With a master’s degree in sports medicine, Bell also manages the employee fitness center and serves on a critical-response unit that assists employees and climbers after bad accidents. (On average, two to three people die on the mountain each year.) Two years ago, Bell counseled a man who hiked off the mountain for help after three of his friends had fallen. The man knew that one had died, but didn’t know the fate of the other two. Bell invited him to stay the night at his home and spent the next horrible day with him waiting and listening to the radio for news of the rescue. When it came, it was bad, and Bell accompanied the man to the coroner to identify his friends.

Under competitive sourcing, Bell may be laid off within a year. 

Are employees like him good candidates for privatization? E. S. Savas is a professor of public affairs at Baruch College and the author of Privatization and Public-Private Partnerships. His research suggests that privatizing many tasks of park departments can be productive and cost-effective. "The point is not public versus private but monopoly versus competition," he says. "It’s not that the public sector is inferior. All monopolies tend to become fat, dumb, and lazy." He adds, "The biggest factor for success in private versus public competitions is that you can write clear and unambiguous service descriptions so the private contractor can respond. Second, they must be easy to monitor." 

But maintenance workers like Mount Rainier’s Ralph Bell or resource specialists like Olympic’s John Meyer don’t fit that description. They work independently in remote locations, which makes describing their jobs and monitoring their performance complex. In line with their mission-driven ethic, many employees wear multiple hats. In Badlands National Park, for example, the maintenance crew herds buffalo in the summer. Others double as emergency medical technicians or as firefighters. (At least one Park Service manager is worried that the nation’s firefighting capacity will be compromised by the privatization push.)

Bell says that he welcomes competition—if it’s fair. He is always looking for ways to run his sign shop better, faster, and less expensively, he says, but worries that under the Bush initiative much of what he does in the park won’t count toward the bottom line.

Another irony of the plan is that it doesn’t aim for any on-the-ground result like better inventories of plants and animals, or improved visitor education, or more salmon in the upper Elwha. The only specified goal is saving money—and it may not even do that.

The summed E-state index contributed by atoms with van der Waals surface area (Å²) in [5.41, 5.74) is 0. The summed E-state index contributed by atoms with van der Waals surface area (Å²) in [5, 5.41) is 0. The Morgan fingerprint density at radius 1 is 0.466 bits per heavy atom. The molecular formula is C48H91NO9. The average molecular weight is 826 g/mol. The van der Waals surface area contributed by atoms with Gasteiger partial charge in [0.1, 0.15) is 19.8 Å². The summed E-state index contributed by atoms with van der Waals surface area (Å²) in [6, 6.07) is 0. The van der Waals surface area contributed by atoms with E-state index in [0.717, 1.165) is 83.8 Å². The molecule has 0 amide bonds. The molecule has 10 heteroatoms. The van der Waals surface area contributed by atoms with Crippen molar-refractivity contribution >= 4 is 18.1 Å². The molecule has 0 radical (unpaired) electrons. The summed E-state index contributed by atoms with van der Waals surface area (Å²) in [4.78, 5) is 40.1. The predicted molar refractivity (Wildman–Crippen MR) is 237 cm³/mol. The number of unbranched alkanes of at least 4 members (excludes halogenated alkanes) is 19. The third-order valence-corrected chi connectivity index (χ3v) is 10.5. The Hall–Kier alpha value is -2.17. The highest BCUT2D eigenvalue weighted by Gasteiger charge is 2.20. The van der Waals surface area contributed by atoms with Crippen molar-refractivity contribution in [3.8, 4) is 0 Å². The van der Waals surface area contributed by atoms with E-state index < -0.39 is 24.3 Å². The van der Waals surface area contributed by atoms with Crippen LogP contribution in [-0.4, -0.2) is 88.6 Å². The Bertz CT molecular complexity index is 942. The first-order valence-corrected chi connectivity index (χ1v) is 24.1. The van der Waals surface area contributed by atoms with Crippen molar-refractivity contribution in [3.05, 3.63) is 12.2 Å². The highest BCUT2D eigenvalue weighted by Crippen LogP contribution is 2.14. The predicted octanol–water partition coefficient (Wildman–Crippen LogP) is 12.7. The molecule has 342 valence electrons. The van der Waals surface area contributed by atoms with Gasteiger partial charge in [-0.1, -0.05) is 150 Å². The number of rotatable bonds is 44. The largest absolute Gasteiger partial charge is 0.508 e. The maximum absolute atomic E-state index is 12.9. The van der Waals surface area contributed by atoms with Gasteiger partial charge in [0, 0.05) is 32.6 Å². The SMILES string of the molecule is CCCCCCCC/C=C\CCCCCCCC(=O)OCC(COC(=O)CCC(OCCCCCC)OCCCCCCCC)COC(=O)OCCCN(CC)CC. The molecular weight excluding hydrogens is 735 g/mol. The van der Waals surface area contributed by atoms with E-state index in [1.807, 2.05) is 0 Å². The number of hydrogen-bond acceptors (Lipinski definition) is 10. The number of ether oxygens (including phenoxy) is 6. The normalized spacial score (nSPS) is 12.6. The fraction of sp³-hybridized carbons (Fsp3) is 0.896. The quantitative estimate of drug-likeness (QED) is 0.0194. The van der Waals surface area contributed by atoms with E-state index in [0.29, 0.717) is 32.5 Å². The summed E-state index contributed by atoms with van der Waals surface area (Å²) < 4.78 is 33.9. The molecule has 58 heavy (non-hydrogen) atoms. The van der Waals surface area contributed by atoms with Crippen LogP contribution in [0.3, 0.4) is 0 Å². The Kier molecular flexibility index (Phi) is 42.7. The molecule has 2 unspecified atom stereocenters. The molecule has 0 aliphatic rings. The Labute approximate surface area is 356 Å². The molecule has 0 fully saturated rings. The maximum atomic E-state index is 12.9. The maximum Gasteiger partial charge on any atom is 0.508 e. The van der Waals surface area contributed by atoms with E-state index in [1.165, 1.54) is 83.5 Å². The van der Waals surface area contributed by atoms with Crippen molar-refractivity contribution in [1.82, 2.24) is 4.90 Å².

In promoting competitive sourcing, Bush officials regularly cite savings of 30 percent. A comprehensive two-year study conducted for Congress by the General Accounting Office reached a different conclusion. In June, the GAO reported, "Competitions took longer than projected, costs and resources required for competitions were underestimated, [and] determining and maintaining reliable estimates of savings was difficult." In some cases, money was lost. At the Department of Defense, where most studies have been conducted, an inspector general earlier this year found that bidding errors involving an accounting office of 650 privatized employees will actually cost taxpayers $30 million.

The short-term costs are more easily calculated. In an April memo, Park Service director Mainella estimated the up-front expenses for the first round of competitive sourcing at $3 million. Much of that money will be shaved from park maintenance—an area candidate Bush accused the Clinton administration of neglecting.

Systemwide studies conducted by the nonprofit National Parks Conservation Association conclude that to adequately protect their resources, the parks need more staff and roughly a third more funding. (To cite just one example, there is no geologist at the Grand Canyon.) The NPCA strongly opposes the competitive-sourcing initiative. 

Mount Rainier’s David Uberuaga is Ralph Bell’s boss. An MBA-holder as well as an outdoor enthusiast, Uberuaga has worked on past initiatives to improve the Park Service’s efficiency. He says that for park employees to win a competitive bidding process, he will inevitably have to reduce staff. Either way, he says, the park loses. "It’s good for all citizens if we maximize the use of tax dollars. But folks in Washington are really trying to cut money out of the parks’ budgets or to actually privatize jobs." Indeed, the Interior Department has already privatized 900 employees without any competitive bidding at all.

If he were simply directed to run the park more frugally, Uberuaga says, "I’m fine with that. That doesn’t threaten the culture and dynamics of the organization. But if the type of people that we have and the passion they have for the parks were lost, it would threaten the nonhuman species—the ones who can’t talk. It’s our job to protect these resources, for current generations, and for those people who aren’t even born."

Kerry Tremain is a writer in Berkeley, California. His exposé on corruption in the Presidio Trust, the quasi-private agency that helps the Park Service manage the Presidio of San Francisco, was a National Magazine Award finalist last year.